“Similar growing conditions” — there’s an interesting tidbit. For all we know, then, Beneforté’s glucopharanin content could pale in comparison to that of organic broccoli.(sic)

Actually, if Bellatti did his research, he would know that organic growing methods do not significantly affect the levels of Glucoraphanin (which he misspells as glucopharanin), as I indicated above. The growing methods described on the Beneforté website appear to be describing climatic factors rather than the organic-conventional dimension. And it is quite odd that he takes issue with a straightforward and scientific manner of studying and reporting differences under similar growing conditions, which is necessary for comparison. But rather than try to find out the facts and report an analysis of them, he goes off the organic health halo to make what is an empty quip.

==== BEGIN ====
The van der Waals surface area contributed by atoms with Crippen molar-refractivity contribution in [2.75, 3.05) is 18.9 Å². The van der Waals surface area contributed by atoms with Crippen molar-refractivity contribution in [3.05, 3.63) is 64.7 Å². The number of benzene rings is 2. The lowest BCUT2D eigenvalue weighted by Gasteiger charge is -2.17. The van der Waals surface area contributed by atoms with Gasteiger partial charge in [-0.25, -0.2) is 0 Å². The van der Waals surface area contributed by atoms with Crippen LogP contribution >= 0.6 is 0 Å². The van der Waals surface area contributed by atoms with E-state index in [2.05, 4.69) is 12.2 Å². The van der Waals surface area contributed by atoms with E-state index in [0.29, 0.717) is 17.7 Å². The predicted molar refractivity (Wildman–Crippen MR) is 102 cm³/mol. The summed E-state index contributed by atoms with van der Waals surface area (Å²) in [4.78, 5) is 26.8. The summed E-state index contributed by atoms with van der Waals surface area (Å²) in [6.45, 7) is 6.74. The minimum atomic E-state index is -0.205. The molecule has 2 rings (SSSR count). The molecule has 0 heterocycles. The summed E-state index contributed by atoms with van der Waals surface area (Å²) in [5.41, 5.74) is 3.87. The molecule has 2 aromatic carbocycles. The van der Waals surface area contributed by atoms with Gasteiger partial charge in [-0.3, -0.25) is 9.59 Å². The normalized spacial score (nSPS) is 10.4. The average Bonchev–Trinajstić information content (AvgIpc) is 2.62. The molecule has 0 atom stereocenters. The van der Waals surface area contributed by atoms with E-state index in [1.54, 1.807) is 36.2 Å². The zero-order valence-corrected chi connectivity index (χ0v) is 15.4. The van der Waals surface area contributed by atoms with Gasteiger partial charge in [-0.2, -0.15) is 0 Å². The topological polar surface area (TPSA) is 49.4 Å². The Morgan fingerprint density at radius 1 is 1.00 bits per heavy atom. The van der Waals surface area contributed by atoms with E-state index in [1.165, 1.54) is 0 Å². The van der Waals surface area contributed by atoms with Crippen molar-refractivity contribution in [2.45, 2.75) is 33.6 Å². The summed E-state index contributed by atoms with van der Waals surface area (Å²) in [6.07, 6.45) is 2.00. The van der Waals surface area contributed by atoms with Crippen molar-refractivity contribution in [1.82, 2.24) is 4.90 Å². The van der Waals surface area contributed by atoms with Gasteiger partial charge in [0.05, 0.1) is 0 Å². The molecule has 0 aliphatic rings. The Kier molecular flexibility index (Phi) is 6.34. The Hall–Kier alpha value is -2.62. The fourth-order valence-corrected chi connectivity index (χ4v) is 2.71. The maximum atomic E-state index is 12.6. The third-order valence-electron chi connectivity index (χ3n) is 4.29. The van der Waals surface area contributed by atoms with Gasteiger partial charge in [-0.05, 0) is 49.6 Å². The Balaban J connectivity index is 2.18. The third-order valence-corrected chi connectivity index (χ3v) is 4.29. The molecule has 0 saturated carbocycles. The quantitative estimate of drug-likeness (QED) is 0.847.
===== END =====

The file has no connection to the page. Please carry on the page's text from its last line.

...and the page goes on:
Next, he criticizes the focus on Glucoraphanin.

Of course, this obsession with glucoraphanin is a silly and myopic distraction. Broccoli, by virtue of being a vegetable, is healthful and does not need to be improved upon. None of the myriad of chronic health issues affecting millions of Americans are due to “faulty broccoli” with low levels of glucoraphanin.